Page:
The parable has two characters. One is a a rich man dressed in purple and fine linen, both signs of great wealth. He also has a good table and enjoys the choicest of foods every day.
The other is a poor man called Lazarus. (The rich man is nameless. In spite of all his money, he is a Nobody.) He was hungry and longed, like the dogs, to pick up the scraps that might fall from the dining table. The dogs even licked his sores. Dogs were abhorrent to Jews so this was a particularly degrading thing to happen.
What is striking about this scene is that nothing seems to be happening. The rich man is eating; the poor man is sitting and waiting. There are no words between them. The poor man is not abused or chased away; he is simply ignored as if he did not exist. “As often as you neglected to do it to the least of these brothers of mine, you neglected to do it to me.”
Then both men die. Lazarus is brought by angels to the bosom of Abraham; the rich man is condemned to an existence of great suffering in Hades, the place of the dead. The rich man now begs for even the slightest relief from the man he ignored in his lifetime. But it is now too late.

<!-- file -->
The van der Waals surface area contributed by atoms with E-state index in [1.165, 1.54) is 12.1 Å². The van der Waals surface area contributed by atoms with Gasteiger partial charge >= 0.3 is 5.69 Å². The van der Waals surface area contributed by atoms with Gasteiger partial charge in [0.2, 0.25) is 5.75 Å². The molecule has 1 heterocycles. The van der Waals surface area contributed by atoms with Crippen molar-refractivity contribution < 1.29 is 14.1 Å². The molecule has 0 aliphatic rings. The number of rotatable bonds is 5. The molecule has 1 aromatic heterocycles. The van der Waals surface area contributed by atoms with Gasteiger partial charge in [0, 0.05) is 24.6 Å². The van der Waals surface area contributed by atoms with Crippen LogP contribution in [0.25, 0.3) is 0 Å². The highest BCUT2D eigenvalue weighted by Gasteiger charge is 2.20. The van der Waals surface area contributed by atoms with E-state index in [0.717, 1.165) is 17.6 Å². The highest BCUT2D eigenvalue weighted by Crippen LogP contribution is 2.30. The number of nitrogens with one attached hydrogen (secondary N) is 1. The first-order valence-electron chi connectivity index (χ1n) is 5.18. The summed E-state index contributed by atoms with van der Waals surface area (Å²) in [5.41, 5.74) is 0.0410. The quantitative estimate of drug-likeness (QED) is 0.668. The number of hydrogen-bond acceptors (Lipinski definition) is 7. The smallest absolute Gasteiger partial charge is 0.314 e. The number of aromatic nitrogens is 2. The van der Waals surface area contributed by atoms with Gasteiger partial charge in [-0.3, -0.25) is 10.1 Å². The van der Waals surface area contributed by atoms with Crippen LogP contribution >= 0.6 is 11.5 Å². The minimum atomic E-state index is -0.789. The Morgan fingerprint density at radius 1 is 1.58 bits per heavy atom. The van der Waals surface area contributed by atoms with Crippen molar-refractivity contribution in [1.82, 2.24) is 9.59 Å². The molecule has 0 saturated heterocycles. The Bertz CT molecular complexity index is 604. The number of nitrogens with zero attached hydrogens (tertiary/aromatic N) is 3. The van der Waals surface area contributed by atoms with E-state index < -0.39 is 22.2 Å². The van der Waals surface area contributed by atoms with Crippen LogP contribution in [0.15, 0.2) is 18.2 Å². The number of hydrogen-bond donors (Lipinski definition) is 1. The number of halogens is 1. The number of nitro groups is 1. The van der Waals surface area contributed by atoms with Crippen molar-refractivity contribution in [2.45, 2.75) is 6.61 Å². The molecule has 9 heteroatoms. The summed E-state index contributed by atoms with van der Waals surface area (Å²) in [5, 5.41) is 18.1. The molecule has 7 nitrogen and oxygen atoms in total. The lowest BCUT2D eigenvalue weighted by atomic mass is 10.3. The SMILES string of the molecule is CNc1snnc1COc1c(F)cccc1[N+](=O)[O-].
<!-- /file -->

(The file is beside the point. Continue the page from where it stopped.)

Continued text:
The rich man had his chance and he blew it. He had his life of “good things”; he now knows just how “good” they really were. It is now Lazarus’ turn to have the really good things, the companionship of his God.
The rich man begs on behalf of his brothers that they be warned. “They have Moses and the prophets [the whole Jewish religious tradition],” replies Abraham. “But if only someone would come to them from the dead, they would change their ways.” “If they will not listen to Moses and the prophets, they will not be convinced if someone should rise from the dead.”